Like anyone who may have seen Wakeman’s speech when Yes was inducted into the Rock & Roll Hall of Fame (easy to find on YouTube), he is a very funny and masterful storyteller – moving easily from the layman to the deep – and both volumes of memoirs are unlike any you are likely to see from a rock star.

“I got the whole idea for the method to write the Grumpy books from David Niven’s books, ‘The Moon is a Balloon’ and ‘Bring the Empty Horses’,” he says. “These are the first autobiographies I read that didn’t start at the beginning and then went through life chronologically from year to year.

Niven was talking about something, then suddenly moving on to something else – but there was still a connection. I loved it. And I thought about it when I was approached to write an autobiography. I would but in the format Niven used, which is basically NO format. I’m just going to tell you stories. Stories are about other people, but where I’m involved to some extent – and in this way, a progressive portrait emerges. “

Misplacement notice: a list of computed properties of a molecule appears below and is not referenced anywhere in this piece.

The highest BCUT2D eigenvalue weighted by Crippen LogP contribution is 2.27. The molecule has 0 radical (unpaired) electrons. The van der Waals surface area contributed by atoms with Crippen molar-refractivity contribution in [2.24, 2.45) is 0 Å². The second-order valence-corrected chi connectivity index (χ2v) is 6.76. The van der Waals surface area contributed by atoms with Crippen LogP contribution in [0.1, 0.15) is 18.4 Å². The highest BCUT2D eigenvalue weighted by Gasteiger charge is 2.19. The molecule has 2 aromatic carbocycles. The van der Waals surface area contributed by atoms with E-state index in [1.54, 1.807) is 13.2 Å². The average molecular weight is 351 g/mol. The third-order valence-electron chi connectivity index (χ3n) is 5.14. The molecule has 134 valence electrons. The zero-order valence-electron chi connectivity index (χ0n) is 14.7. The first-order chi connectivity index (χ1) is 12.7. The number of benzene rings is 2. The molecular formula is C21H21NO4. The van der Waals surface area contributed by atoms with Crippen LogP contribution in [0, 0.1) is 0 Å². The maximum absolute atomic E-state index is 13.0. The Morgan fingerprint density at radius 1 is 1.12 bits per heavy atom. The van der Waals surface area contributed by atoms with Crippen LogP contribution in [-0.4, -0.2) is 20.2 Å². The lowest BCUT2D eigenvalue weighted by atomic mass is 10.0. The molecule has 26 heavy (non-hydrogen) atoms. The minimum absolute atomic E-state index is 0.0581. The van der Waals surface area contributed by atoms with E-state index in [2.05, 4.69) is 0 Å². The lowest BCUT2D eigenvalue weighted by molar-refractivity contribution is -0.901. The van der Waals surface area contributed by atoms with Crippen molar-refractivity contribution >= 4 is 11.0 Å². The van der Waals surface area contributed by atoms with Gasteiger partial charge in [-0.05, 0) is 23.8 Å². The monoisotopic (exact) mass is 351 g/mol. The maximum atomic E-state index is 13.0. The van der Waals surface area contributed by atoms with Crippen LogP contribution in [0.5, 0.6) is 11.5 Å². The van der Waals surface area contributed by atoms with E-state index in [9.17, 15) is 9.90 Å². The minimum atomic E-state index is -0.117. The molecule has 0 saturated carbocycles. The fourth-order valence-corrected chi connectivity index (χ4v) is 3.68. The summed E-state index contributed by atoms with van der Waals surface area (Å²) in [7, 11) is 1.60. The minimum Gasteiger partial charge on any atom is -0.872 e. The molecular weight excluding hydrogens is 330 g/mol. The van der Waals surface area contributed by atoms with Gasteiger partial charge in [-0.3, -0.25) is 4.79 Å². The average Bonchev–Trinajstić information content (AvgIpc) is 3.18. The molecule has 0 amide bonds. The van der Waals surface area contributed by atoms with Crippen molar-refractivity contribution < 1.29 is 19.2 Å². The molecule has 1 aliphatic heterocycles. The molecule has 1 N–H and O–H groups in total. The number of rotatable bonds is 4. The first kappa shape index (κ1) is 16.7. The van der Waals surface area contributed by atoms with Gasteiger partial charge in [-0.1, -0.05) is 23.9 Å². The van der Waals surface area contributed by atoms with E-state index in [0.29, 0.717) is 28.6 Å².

See the music

Listening to Wakeman discuss his approach to writing prose, it’s obvious he’s thinking very visually. Does this apply to musical performance and composition? Obviously, for solo works like “Journey to the Center of the Earth” or “King Arthur”, there are stories the music is based on. But where does Wakeman’s muse take him?

“To me, these are just visuals,” says Wakeman. “When I was 5 years old, my music teacher, with whom I have stayed all her life, Mrs Symes, said to me: ‘This is how it’s going to be, Richard. Once you’ve learned a piece of music, I want you to put the sheet aside, play it from memory with your eyes closed, and paint pictures, because that’s music. You paint pictures with music, and it gives you the vibe of the way of playing and all the fluctuations. ‘”